The minister finished his blessings and then gestured to Jada. She knew what he expected and started forward. Her father’s casket rested on a riser beside the open grave, which had been covered by a green tarp. Enormous floral arrangements created a kind of path for mourners to pass by the coffin, and Jada led the way. A gust of wind tousled her hair, blowing magenta strands across her face, but she did not bother to tuck them back as she drew a flower from the first arrangement, walked to her father’s casket, and threw the flower on top. She paused, kissed the fingers of her right hand, and then pressed those fingers to the smooth metal. She drew in a long, shuddering breath and then let it out. If she said goodbye to him, it was in her heart rather than aloud.

Drake and Sully tugged flowers from the arrangement and tossed them onto the casket before escorting her away as the line of mourners formed behind them to take part in the same ritual farewell.

Jada had cousins and a couple of aunts at the funeral, but Sully was her godfather, and she had wanted him with her through the service. Now she stopped and waited for her other relatives, but she turned to Drake and took his hands.

“Thank you.”

Drake nodded. “Nothing to thank me for. He was a good man.”

Jada turned to Sully, her eyes welling up again. Her lower lip trembled.

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“I don’t think I could’ve handled this—” she began, but then words failed her. She glanced at the ground, watching the leaves that danced across the lawn at her feet.

Sully put a hand on her shoulder, leaning forward to kiss her head. “It’s okay. We’re not going anywhere. Go talk to your family and we’ll wait.”

Shaking, she looked up at him. Her eyes were red and glistening but filled with a ferocious love.

“You’re my family,” Jada said. She glanced at Drake. “Both of you.”

She threw her arms around Sully and hugged him so hard that he grunted in surprise, his eyes widening comically. Then he relaxed into her embrace and just held her for a minute, until she exhaled and stepped away from him.

“You’ll be here?” she asked. “I know you have a life to get back to.”

Sully pointed toward one of Jada’s aunts, who already had left her flower on the casket and was hovering, not wanting to interrupt.

“Go. We’re here for days still.”

Jada smiled, wiped at her tears, and then went to talk to her aunt. Others gathered around her, and for a while Drake and Sully were forgotten.

Sully straightened his tie, uncomfortable in the suit he’d bought for the funeral.

“Thanks,” he said.

“What for?”

“For coming when I asked and for staying alive.”

Drake shrugged. “You’d do the same for me.”

Sully gave a pensive nod and turned to watch Jada talking to other mourners who wanted to give her their condolences.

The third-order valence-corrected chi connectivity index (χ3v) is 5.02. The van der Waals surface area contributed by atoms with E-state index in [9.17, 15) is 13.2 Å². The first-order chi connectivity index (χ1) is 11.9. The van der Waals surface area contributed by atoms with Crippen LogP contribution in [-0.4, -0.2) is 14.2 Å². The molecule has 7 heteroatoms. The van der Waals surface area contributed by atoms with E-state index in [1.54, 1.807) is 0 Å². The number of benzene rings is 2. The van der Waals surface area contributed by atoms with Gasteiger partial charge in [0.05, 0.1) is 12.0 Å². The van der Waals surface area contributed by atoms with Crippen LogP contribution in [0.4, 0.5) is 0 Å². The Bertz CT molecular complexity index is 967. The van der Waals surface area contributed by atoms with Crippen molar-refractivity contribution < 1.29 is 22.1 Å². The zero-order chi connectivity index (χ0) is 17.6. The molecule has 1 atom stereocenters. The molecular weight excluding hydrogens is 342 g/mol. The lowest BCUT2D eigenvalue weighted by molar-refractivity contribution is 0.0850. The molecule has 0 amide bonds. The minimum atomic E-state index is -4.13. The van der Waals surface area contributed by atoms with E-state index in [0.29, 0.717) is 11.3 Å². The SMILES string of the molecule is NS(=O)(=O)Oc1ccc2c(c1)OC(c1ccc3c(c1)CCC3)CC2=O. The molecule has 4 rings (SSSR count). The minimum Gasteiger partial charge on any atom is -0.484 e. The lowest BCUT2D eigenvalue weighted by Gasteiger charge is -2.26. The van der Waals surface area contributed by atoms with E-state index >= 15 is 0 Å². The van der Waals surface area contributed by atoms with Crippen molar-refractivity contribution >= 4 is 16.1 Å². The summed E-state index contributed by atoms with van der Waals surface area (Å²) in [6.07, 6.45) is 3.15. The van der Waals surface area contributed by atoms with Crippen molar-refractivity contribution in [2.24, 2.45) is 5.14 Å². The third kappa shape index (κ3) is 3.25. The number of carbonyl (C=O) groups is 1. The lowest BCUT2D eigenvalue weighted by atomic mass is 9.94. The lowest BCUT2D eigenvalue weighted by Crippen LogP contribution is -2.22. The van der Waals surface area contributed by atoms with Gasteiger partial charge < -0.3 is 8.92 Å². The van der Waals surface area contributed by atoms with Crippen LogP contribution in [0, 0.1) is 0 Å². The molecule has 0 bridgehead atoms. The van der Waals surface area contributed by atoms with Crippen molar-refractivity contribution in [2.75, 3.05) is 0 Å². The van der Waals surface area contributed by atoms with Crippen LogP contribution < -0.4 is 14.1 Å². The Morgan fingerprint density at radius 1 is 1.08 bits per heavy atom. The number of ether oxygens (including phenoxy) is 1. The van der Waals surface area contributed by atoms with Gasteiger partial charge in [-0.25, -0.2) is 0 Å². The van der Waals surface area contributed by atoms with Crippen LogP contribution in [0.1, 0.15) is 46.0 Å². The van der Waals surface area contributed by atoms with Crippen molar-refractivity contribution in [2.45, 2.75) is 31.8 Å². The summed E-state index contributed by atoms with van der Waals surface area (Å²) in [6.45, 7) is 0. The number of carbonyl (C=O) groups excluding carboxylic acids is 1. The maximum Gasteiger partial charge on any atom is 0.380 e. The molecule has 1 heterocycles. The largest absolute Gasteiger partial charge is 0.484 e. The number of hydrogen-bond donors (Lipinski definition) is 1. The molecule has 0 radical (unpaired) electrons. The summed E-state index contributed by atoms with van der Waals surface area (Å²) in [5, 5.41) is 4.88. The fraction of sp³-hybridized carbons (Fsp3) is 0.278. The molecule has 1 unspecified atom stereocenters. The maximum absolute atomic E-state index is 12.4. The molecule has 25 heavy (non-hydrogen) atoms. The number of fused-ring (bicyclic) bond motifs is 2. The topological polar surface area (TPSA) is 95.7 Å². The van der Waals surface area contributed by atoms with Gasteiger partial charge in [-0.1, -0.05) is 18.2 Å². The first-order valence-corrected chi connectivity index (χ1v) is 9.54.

“Are you worried about her?” Drake asked.

“A little. But she’ll be all right. She’s smarter than either one of us.”

Something in his tone gave Drake pause. He cocked his head and studied Sully a little more closely.

“What’s on your mind?” he asked.

Sully gave him a sidelong glance, thoughtfully smoothing his mustache. “I got a phone call from Massimo last night. Did you know he has a cousin who’s a cardinal in Rome?”

Drake frowned. “No. Did you?”

“No. Point is, his cousin the cardinal isn’t a cardinal anymore. Sixty-seven years old and he’s quit the priesthood, left the Vatican. Disillusioned, apparently. But he didn’t leave empty-handed.”

“Spit it out, Sully,” Drake said. “Massimo’s cousin the former cardinal took something with him when he left. So what was it?”

Sully smiled thinly, almost a smirk. “You know the story about the Italian archaeologist—this is about ten years ago—who found a report in the Vatican archives about this missionary, Andres Lopez—”

“I know the story,” Drake interrupted. “What was it, end of the sixteenth century? Lopez supposedly found Paititi in the Amazon basin in Peru, but he and the Vatican kept it a secret for four hundred years. We’ve heard a million stories like that. There’s no evidence, and I need a break from lost cities and ancient treasure.”

Sully arched an eyebrow. “You do, huh?”

Drake nodded. “I do.”

“What if I told you Massimo’s cousin worked in the Vatican archives before he decided he didn’t want to be a cardinal anymore? What if I told you that not only was the Italian archaeologist right, that Andres Lopez did find Paititi, but that Massimo’s cousin has the secret map Lopez made that shows exactly how to get there? What would you say to that?”

Drake looked over at the minister and then at the casket covered with flowers that were spilling all over the ground. He glanced at the trees and the autumn colors and the buildings in the distance, New York unfolding all around them. Sully was right, of course. Jada would be okay. She would go home to the embrace of her friends, she had family to check on her, and she had made it clear that the perilous adventure she’d shared with them was a one-time thing.

He was going to miss her.

With a quiet, rueful laugh, Drake shook his head. “You know you’re going to get us both killed one of these days?”

“Someone’s going to find Paititi, Nate,” Sully replied. “I’d rather it be us.”

“Well, then,” Drake said, turning up his collar as the October breeze turned chilly. “I guess I’d say we’re going to Peru.”

For my amigo, Jim Moore